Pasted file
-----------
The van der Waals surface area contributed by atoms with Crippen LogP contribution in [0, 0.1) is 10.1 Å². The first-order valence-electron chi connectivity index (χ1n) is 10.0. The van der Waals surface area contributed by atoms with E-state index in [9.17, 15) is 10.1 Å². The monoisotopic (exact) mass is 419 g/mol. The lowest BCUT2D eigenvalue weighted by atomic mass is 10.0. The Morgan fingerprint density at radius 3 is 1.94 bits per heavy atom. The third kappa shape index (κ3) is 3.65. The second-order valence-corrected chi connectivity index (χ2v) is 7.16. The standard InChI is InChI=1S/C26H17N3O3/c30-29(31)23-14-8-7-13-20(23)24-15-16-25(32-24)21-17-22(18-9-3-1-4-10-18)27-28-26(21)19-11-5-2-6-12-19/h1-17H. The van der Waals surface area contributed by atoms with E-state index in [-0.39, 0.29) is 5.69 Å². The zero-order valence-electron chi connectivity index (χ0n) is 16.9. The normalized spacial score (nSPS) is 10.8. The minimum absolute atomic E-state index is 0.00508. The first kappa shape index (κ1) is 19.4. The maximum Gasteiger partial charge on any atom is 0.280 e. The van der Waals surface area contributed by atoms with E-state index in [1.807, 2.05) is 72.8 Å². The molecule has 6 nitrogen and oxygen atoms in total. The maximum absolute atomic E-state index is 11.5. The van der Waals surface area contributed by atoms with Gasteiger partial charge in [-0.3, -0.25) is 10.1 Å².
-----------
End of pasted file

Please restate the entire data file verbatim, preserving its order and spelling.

The van der Waals surface area contributed by atoms with Crippen LogP contribution in [0, 0.1) is 10.1 Å². The first-order valence-electron chi connectivity index (χ1n) is 10.0. The van der Waals surface area contributed by atoms with E-state index in [9.17, 15) is 10.1 Å². The monoisotopic (exact) mass is 419 g/mol. The lowest BCUT2D eigenvalue weighted by atomic mass is 10.0. The Morgan fingerprint density at radius 3 is 1.94 bits per heavy atom. The third kappa shape index (κ3) is 3.65. The second-order valence-corrected chi connectivity index (χ2v) is 7.16. The standard InChI is InChI=1S/C26H17N3O3/c30-29(31)23-14-8-7-13-20(23)24-15-16-25(32-24)21-17-22(18-9-3-1-4-10-18)27-28-26(21)19-11-5-2-6-12-19/h1-17H. The van der Waals surface area contributed by atoms with E-state index in [-0.39, 0.29) is 5.69 Å². The zero-order valence-electron chi connectivity index (χ0n) is 16.9. The normalized spacial score (nSPS) is 10.8. The minimum absolute atomic E-state index is 0.00508. The first kappa shape index (κ1) is 19.4. The maximum Gasteiger partial charge on any atom is 0.280 e. The van der Waals surface area contributed by atoms with E-state index in [1.807, 2.05) is 72.8 Å². The molecule has 6 nitrogen and oxygen atoms in total. The maximum absolute atomic E-state index is 11.5. The van der Waals surface area contributed by atoms with Gasteiger partial charge in [-0.3, -0.25) is 10.1 Å².